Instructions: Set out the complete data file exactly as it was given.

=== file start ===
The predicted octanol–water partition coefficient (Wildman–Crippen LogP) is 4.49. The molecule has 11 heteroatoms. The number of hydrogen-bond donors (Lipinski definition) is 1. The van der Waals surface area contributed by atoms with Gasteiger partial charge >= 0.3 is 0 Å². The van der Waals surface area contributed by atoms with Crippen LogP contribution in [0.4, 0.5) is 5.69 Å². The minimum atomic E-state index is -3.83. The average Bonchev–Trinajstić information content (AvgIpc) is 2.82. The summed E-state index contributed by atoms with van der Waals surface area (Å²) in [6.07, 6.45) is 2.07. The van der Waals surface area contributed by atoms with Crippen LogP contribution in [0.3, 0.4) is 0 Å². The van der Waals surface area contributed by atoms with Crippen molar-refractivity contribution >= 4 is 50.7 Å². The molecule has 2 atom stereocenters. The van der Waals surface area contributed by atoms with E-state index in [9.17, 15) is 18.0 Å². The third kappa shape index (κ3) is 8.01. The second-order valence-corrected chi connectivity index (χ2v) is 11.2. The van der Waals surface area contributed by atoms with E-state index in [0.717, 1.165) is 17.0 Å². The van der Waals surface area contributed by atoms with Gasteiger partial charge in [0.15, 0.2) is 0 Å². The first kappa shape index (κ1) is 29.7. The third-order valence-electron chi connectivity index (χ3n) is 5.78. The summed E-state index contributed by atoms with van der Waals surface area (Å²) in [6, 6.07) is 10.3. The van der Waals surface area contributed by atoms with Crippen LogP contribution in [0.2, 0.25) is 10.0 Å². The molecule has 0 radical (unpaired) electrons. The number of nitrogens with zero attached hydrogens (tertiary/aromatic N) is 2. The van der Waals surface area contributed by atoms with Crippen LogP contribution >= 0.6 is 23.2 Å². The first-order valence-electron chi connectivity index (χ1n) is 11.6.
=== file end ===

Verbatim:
The predicted octanol–water partition coefficient (Wildman–Crippen LogP) is 4.49. The molecule has 11 heteroatoms. The number of hydrogen-bond donors (Lipinski definition) is 1. The van der Waals surface area contributed by atoms with Gasteiger partial charge >= 0.3 is 0 Å². The van der Waals surface area contributed by atoms with Crippen LogP contribution in [0.4, 0.5) is 5.69 Å². The minimum atomic E-state index is -3.83. The average Bonchev–Trinajstić information content (AvgIpc) is 2.82. The summed E-state index contributed by atoms with van der Waals surface area (Å²) in [6.07, 6.45) is 2.07. The van der Waals surface area contributed by atoms with Crippen LogP contribution in [0.3, 0.4) is 0 Å². The van der Waals surface area contributed by atoms with Crippen molar-refractivity contribution >= 4 is 50.7 Å². The molecule has 2 atom stereocenters. The van der Waals surface area contributed by atoms with E-state index in [9.17, 15) is 18.0 Å². The third kappa shape index (κ3) is 8.01. The second-order valence-corrected chi connectivity index (χ2v) is 11.2. The van der Waals surface area contributed by atoms with E-state index in [0.717, 1.165) is 17.0 Å². The van der Waals surface area contributed by atoms with Gasteiger partial charge in [0.15, 0.2) is 0 Å². The first kappa shape index (κ1) is 29.7. The third-order valence-electron chi connectivity index (χ3n) is 5.78. The summed E-state index contributed by atoms with van der Waals surface area (Å²) in [6, 6.07) is 10.3. The van der Waals surface area contributed by atoms with Crippen LogP contribution in [0.2, 0.25) is 10.0 Å². The molecule has 0 radical (unpaired) electrons. The number of nitrogens with zero attached hydrogens (tertiary/aromatic N) is 2. The van der Waals surface area contributed by atoms with Crippen LogP contribution >= 0.6 is 23.2 Å². The first-order valence-electron chi connectivity index (χ1n) is 11.6.